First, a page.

I mean, there were things from that time I'd rather forget, to tell you the truth. So it was so not the joyful experience it might have been if someone were making a movie about a different project. First of all, the stories we heard, we literally heard scores of them, were so sad, so devastating. It became kind of, it just weighed us down. Also it was an incredible amount of work. I didn't know I was capable of working that hard. I would get up early in the morning, go to court, pick up some documents, get to the Globe, write a page-one story, be at the Globe until 9 o'clock answering questions from editors, go home, have a drink and quick dinner, and that was about it. There was a period when we wrote a book called Betrayal. So Saturday and Sunday would come around I'd work on the book. It was just a phenomenal amount of work. I remember, I didn't take care of my house or anything. it was just a lot of work. So being rocketed back to that time was not a bowl of cherries, really.
Matt Carroll: We were working seven days a week, 15-hour hour days. And I was talking to my younger daughter, and she was probably 8 years old at the time, she said, I'm so glad I saw the movie because it explained to me where you were. Because I just didn't know where you were for a whole year. But you're talking to these people and the stories were so sad and so brutal. And Robbie's wife is a nurse and she said she thought we all went through a little bit of PTSD after a while. And I definitely remember talking to some poor bastard who, some guy had been molesting when he was 12 years old, the same story, the altar boy, the priest, the whole thing. And halfway through this interview, I'm like, I don't want to talk to this guy anymore. I'm sick of talking to these people. I felt horrible about it, but I'm like, I'm just kind of burning out on this stuff. We'd been doing it for months at that point. I had a lot more empathy for social workers after going through this whole experience.
Sacha Pfeiffer: The story basically became a gigantic, competitive daily story. Which is not usually what happens with Spotlight. Usually you're doing your own unique story, no one could possibly catch up, you've got too much depth and detail. And all of a sudden like the New York Times was on it. It was just like, suddenly we couldn't let ourselves get beat so we found ourselves in a competitive daily situation. I call it tentacle-ing, suddenly these many larger issues needed to be written about. Like the settlement negotiations with victims. The Archdiocese on the brink of bankruptcy. Cardinal Law resigning. You know, the psychology of abusive priests. Why did there seem to be more boy than girl victims. Other issues and questions were coming up and there was just a massive amount of writing and reporting to do. So it was, I mean, the movie covers five months, which is how long it took us to publish our first story. What the movie doesn't show is that we wrote for another year, year and a half, pretty much constantly, daily stories. So it was a very heavy workload.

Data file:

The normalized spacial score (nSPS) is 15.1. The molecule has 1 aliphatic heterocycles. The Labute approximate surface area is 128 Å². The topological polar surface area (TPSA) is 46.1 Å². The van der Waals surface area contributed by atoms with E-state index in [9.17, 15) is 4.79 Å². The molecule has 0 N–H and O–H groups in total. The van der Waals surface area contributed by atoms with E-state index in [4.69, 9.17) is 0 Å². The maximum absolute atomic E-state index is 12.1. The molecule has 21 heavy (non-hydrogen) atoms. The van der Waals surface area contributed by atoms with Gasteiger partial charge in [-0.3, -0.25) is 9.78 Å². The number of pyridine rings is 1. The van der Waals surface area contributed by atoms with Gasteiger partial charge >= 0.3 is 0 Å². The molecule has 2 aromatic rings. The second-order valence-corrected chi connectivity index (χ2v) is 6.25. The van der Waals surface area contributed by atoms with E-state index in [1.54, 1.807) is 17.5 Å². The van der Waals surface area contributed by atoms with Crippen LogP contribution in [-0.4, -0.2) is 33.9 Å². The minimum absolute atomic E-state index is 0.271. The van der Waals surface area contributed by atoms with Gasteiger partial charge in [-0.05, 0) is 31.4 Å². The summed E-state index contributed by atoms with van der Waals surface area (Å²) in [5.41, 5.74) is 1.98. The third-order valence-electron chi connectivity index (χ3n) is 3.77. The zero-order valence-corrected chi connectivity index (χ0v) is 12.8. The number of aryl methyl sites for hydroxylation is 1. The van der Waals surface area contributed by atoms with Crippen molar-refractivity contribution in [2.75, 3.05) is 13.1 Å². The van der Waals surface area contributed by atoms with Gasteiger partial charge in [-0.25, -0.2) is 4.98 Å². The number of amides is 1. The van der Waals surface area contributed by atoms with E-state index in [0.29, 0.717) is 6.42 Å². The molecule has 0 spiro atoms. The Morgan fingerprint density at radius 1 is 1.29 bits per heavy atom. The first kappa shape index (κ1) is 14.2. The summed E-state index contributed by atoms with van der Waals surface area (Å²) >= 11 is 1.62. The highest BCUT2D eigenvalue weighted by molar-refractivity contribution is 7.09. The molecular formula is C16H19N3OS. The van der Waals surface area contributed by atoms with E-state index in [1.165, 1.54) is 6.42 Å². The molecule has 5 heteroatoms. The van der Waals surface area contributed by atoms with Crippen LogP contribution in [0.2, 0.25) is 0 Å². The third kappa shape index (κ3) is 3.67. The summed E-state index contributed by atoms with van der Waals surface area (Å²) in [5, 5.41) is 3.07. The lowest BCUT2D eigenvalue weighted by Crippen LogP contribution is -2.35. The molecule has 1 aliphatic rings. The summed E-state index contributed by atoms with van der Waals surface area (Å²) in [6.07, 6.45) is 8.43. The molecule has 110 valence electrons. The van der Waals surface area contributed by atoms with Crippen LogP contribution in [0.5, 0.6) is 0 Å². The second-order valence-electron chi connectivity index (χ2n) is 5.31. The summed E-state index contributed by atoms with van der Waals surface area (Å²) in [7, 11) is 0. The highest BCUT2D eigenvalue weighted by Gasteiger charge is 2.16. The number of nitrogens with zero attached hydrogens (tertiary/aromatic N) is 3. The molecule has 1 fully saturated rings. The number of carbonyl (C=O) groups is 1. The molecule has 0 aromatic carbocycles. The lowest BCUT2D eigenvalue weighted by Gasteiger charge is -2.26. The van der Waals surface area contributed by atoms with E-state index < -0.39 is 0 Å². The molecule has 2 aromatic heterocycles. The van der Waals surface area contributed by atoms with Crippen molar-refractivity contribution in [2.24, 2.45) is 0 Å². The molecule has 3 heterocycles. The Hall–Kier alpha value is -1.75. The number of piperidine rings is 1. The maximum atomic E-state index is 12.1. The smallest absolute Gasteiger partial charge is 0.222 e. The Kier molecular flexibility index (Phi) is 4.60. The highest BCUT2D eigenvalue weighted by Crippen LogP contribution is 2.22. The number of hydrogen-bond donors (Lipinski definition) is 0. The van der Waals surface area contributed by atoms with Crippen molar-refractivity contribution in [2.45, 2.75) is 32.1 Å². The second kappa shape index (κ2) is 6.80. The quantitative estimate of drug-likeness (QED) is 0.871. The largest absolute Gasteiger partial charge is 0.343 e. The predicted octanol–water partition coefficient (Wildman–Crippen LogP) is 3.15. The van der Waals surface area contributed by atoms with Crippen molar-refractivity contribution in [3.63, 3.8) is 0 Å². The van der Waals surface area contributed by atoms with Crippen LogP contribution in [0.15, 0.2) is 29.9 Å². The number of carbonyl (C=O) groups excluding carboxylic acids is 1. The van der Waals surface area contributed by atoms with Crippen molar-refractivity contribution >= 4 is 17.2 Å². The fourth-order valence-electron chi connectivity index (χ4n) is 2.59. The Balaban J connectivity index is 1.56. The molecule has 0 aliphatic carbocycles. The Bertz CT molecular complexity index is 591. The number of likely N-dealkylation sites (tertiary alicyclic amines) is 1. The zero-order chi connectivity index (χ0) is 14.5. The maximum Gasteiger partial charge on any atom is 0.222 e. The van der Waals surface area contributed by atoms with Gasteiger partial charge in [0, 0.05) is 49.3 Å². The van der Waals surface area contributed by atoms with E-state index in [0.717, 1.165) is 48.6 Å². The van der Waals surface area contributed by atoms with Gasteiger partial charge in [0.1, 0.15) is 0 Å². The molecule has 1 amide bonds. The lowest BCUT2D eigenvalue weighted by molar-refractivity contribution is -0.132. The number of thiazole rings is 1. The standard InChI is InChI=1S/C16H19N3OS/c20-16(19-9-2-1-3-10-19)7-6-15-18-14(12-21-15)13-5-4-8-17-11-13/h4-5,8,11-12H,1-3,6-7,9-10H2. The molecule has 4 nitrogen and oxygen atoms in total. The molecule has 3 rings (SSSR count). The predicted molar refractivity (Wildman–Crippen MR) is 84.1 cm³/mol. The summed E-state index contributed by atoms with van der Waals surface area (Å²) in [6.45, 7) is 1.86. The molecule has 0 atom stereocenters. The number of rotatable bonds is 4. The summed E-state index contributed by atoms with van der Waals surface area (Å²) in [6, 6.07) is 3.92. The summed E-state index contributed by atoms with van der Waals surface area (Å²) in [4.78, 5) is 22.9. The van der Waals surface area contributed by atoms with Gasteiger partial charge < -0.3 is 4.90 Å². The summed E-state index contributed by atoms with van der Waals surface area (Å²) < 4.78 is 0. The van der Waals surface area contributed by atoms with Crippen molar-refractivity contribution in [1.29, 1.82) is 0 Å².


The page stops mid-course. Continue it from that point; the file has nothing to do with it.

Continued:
It takes you back to what was a very hard work, but it was also pretty satisfying. Because it was a great reporting challenge. Because the church, it's not like it's a public agency where you can send a public records request, it's not like it's a company or a nonprofit that has to file tax returns, so as a reporter, how to do you penetrate a nearly impenetrable institution? So it reminded us of the satisfaction and the reporting challenge. And I think also, what it really makes us glad about is that this issue is on the forefront. It makes people stay vigilant. It makes the church make sure that it's still being vigilant. It might empower other victims who might not have come forward yet to come forward. I think it also, it's reminding people how important newspapers and in particular investigative teams are. It's such an endangered species and the print journalism is in such dire, financial straits that this movie is a moment to remind people of being vigilant, questioning higher institutions, supporting your local paper, your local investigative team.